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Music DVD Review: Brian Wilson: Songwriter 1962-1969

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In some cases, the first images on a DVD can make or break it for me. Such was the case with Brian Wilson: Songwriter 1962-1969. The documentary opens up with the legendary 1967 TV footage of Wilson performing “Surf’s Up” on a CBS special report called Inside Pop: The Rock Revolution.

That gorgeous song was to be the centerpiece of Smile, supposedly Wilson’s lost masterpiece. “Surf’s Up” always suggested the end of innocence to me, and a bittersweet teaser of what else would be on Smile. Decades later Brian Wilson finally finished Smile, which he should be congratulated for. But as far as it having any cultural impact, the moment had long passed.

Wilson’s time was the sixties, and this new DVD presents an exhaustive study of his music during that turbulent time. At three hours in length, I must admit to a bit of initial apprehension, until the “Surf’s Up” footage rolled that is. The time just flew by for me, for this is the best Brian Wilson documentary I have ever seen.

The title is a little misleading, as they actually begin in 1959 discussing the roots of surf music. It is an important preface, setting the scene of America at the peak of its power. And nobody was more privileged than Los Angeles area teenagers. Guitarist David Marks played with the Beach Boys from 1961-63, and explains that instrumentals by The Ventures, Dick Dale, and Duane Eddy were played as background to homemade surf films shown in high school auditoriums back then.

So many of the Brian Wilson documentaries I have seen pay cursory attention to the early years. There seems to be an assumption that nobody cares until Pet Sounds. Songwriter takes its time and fully explains how and where Wilson’s unique sound came from. When The Four Freshman’s vintage video of “Charmaine” is played you suddenly realize that their style was the template for Wilson masterpieces such as “In My Room” and “Surfer Girl.”

The other major early influence was Phil Spector, especially his production of The Ronettes’ “Be My Baby.” Sitting at a piano, Professor Philip Lambert illustrates how Wilson’s “Don’t Worry Baby,” is a sort of follow-up to “Be My Baby.” This attention to detail is what sets Songwriter apart from any other Brian Wilson DVDs out there. The footage of the Ronettes performing “Be My Baby” on TV is brilliant, as is the drag racing scene from American Graffiti that George Lucas scored to “Don’t Worry Baby.”

The first DVD ends with another scene from American Graffiti, the closing one, which is set to “All Summer Long.” Part two begins in 1964, with Brian making the decision to stop performing live and to focus on studio work exclusively.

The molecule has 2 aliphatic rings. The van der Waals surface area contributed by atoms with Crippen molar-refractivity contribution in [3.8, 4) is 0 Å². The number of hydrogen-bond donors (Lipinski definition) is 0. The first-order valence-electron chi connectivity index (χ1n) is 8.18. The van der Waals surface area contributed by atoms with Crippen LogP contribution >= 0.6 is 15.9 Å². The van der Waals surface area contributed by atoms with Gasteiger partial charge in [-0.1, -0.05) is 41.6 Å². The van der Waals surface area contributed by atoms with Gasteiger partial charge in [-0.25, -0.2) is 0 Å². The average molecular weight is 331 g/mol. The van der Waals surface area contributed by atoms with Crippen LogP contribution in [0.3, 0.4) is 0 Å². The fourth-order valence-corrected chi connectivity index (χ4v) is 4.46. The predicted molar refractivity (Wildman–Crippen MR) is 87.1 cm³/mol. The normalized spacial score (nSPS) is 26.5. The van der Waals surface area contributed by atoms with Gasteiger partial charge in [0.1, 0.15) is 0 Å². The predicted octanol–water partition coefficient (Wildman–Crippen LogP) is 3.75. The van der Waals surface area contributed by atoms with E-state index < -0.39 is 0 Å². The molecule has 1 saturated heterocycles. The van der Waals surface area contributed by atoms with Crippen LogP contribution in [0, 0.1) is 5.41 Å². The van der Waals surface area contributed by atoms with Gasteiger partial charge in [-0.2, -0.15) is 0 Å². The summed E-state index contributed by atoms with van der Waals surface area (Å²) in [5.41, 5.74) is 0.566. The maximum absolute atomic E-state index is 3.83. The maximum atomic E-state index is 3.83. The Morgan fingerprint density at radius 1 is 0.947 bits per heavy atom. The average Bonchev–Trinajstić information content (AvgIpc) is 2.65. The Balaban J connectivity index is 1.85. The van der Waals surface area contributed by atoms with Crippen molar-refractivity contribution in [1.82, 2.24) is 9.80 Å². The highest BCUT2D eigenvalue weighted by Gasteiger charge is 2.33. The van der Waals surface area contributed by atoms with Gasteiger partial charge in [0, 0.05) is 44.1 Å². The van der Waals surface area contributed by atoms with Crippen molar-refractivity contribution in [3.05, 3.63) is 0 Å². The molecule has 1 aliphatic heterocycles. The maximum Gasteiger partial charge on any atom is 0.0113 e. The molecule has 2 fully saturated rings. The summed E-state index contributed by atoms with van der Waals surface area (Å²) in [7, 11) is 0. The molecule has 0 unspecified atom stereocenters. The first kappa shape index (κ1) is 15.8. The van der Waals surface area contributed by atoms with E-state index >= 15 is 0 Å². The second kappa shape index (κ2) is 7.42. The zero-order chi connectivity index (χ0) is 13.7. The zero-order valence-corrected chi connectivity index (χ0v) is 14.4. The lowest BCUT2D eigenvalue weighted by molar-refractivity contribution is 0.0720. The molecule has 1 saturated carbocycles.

Brian was attending Phil Spector sessions regularly, and got to know “The Wrecking Crew,” which is what a group L.A.’s top studio musicians called themselves. He basically poached them, and now had a group of players who could handle his increasingly complex arrangements.

An incredibly strange video for “Wouldn’t It Be Nice” introduces the Pet Sounds chapter. Often cited as one of the greatest rock albums of all time, it is Brian Wilson’s acknowledged work of genius. It was his response to The Beatles equally impressive Revolver, although it initially sold only a fraction of what his British label mates did.

Wilson’s “pocket symphony” “Good Vibrations” was next. And from there he was on to Smile. But something went wrong, and Wilson abandoned the project, and pretty much his music career for decades to come. Songwriter details the step by step loss of interest in recording on Brian’s part, and it is depressing to watch. The band petered along with minimal input from him for the rest of the decade, and became increasingly irrelevant. The DVD ends with a brief mention of Wilson’s “recovery” in the early 2000’s with the completion of Smile.

There are two short extra features included. The first is an interview with Beach Boy Bruce Johnston, who relates the story of playing an advance copy of Pet Sounds for John Lennon and Paul McCartney. The second is a long-winded account from a former manager who was trying to secure some airplay for the group in the early seventies.

Especially in the case of an unauthorized DVD like this, the people who are interviewed make a huge difference. The folks interviewed for Songwriter all add to the overall excellence of the program. Bruce Johnston is the main contributor, which lends a hint of “authorization” to it. Rolling Stone editor Anthony DeCurtis has many salient observations, as does author Dominic Priore. For musical analysis, a couple members of The Wrecking Crew are present, as is the previously mentioned Professor Lambert.

For Brian Wilson fans, I cannot recommend this DVD high enough. They really got it right this time.

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